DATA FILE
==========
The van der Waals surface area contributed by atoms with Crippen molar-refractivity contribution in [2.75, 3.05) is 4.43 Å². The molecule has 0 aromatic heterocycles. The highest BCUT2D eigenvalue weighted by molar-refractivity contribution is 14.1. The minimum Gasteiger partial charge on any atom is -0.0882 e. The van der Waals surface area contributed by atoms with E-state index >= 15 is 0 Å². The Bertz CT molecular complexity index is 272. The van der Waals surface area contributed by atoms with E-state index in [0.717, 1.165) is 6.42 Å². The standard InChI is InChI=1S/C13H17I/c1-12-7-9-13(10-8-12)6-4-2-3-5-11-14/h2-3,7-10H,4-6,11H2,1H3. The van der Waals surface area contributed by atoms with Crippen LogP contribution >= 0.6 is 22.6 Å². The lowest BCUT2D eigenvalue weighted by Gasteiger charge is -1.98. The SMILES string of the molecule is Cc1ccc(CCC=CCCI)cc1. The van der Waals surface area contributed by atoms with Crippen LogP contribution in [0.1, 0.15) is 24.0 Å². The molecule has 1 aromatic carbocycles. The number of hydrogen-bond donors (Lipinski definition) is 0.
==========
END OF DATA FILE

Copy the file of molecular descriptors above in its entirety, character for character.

The van der Waals surface area contributed by atoms with Crippen molar-refractivity contribution in [2.75, 3.05) is 4.43 Å². The molecule has 0 aromatic heterocycles. The highest BCUT2D eigenvalue weighted by molar-refractivity contribution is 14.1. The minimum Gasteiger partial charge on any atom is -0.0882 e. The van der Waals surface area contributed by atoms with E-state index >= 15 is 0 Å². The Bertz CT molecular complexity index is 272. The van der Waals surface area contributed by atoms with E-state index in [0.717, 1.165) is 6.42 Å². The standard InChI is InChI=1S/C13H17I/c1-12-7-9-13(10-8-12)6-4-2-3-5-11-14/h2-3,7-10H,4-6,11H2,1H3. The van der Waals surface area contributed by atoms with Crippen LogP contribution >= 0.6 is 22.6 Å². The lowest BCUT2D eigenvalue weighted by Gasteiger charge is -1.98. The SMILES string of the molecule is Cc1ccc(CCC=CCCI)cc1. The van der Waals surface area contributed by atoms with Crippen LogP contribution in [0.1, 0.15) is 24.0 Å². The molecule has 1 aromatic carbocycles. The number of hydrogen-bond donors (Lipinski definition) is 0.